This is the dough as it mixes…
Here is what the dough should look like when it has finished mixing…
If you choose to bake your loaf you can spoon it into prepared loaf pans like this…
Spread the dough with a spatula until smooth like this…
Next allow to rise…
Then bake. Cover the bread with tin foil. Bake until the internal temp is around 180 or a toothpick comes out clean. To get a darker crisper crust brush with olive oil and remove the cover for the last 5 min.
Remove from the pan within 15min-20min of baking to avoid a soggy crust (even if you use a bread machine). Allow to cool, slice and serve.
Gluten free bread will usually only keep a couple days left out on a bread board covered with a towel. If you keep it in an airtight container it will last up to 1wk.
One of the hardest things for me is coming up with lunches that are simple, fast, kid pleasers. Simple and fast rarely goes along with gluten free. Not only that but the words cheap or inexpensive are almost a joke. But I’ve got no choice. With three boys and myself all eating gluten free, budget wise is a must!
Here is one of our simple meals using regular groceries (not specialty) that also saves precious time during the middle of our school day.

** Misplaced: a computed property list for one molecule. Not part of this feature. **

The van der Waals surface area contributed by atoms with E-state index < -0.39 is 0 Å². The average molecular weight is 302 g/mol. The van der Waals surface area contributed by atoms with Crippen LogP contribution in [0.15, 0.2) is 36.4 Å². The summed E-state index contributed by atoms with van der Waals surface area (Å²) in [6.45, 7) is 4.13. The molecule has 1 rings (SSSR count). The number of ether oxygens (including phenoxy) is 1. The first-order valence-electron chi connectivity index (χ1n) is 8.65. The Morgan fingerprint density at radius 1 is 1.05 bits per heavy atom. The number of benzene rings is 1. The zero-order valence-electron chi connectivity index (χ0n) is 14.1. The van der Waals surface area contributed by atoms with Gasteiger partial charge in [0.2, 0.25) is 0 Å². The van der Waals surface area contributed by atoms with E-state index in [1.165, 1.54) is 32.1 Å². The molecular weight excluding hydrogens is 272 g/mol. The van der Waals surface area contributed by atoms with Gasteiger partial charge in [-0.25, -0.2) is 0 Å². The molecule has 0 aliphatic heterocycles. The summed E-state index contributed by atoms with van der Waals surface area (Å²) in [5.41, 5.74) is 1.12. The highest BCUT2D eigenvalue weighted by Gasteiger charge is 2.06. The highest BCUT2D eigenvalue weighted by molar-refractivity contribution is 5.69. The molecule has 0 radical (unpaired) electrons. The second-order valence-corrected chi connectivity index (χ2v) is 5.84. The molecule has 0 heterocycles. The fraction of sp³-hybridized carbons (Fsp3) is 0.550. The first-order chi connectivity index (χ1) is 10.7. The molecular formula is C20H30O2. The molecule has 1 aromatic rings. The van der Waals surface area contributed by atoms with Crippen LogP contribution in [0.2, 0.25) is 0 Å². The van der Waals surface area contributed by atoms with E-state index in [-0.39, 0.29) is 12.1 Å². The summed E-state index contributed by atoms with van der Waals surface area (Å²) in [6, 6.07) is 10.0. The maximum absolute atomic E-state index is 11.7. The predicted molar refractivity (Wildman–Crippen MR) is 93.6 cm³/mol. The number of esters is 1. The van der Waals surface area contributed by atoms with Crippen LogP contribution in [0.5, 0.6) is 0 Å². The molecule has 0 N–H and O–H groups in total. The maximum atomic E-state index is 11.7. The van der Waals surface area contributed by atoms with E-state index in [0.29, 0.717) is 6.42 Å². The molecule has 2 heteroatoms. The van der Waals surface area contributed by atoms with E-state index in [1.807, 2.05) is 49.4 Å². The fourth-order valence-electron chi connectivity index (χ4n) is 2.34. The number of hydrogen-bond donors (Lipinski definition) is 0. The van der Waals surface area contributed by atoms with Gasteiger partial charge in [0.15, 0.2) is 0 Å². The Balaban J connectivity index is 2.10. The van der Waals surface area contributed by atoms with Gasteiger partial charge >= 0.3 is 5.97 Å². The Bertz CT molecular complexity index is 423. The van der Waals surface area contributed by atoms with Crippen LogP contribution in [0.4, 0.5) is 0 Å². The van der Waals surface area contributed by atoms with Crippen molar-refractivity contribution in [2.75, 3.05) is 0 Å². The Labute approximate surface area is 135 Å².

It doesn’t seem that there should be a science to making rice cake pizza’s but by trial and error I have come up with some helpful tips.
One – NEVER EVER put the sauce directly on the rice cake. Unless of course you like soggy food. Experience has taught me that the sauce can melt a hole right throught the middle and cause quite an interesting anomoly. Donut shaped pizza!
Two – Don’t ever let the boys make their own pizza rice cakes using cheese sticks! If you haven’t ever tried to microwave a cheese stick I am here to tell you, do not attempt!
Three – Well, I guess there isn’t a three. So here is a lovely picture of one of the Thinglets’ favorite lunch meals. Enjoy!
Here is another delicious borrowed meal. A Gluten Free Breakfast Casserole complete with fresh pork sausage from the hogs we raised last year! Mmmmm!
Brian at Fire and Salt comes up with some of the heartiest, tastiest gluten free meals you’ve ever had. Not to mention he has tons of great desserts!
My husband took this to a staff breakfast and it was a hit! Sorry I didn’t get a picture, it was devoured before I could find my camera!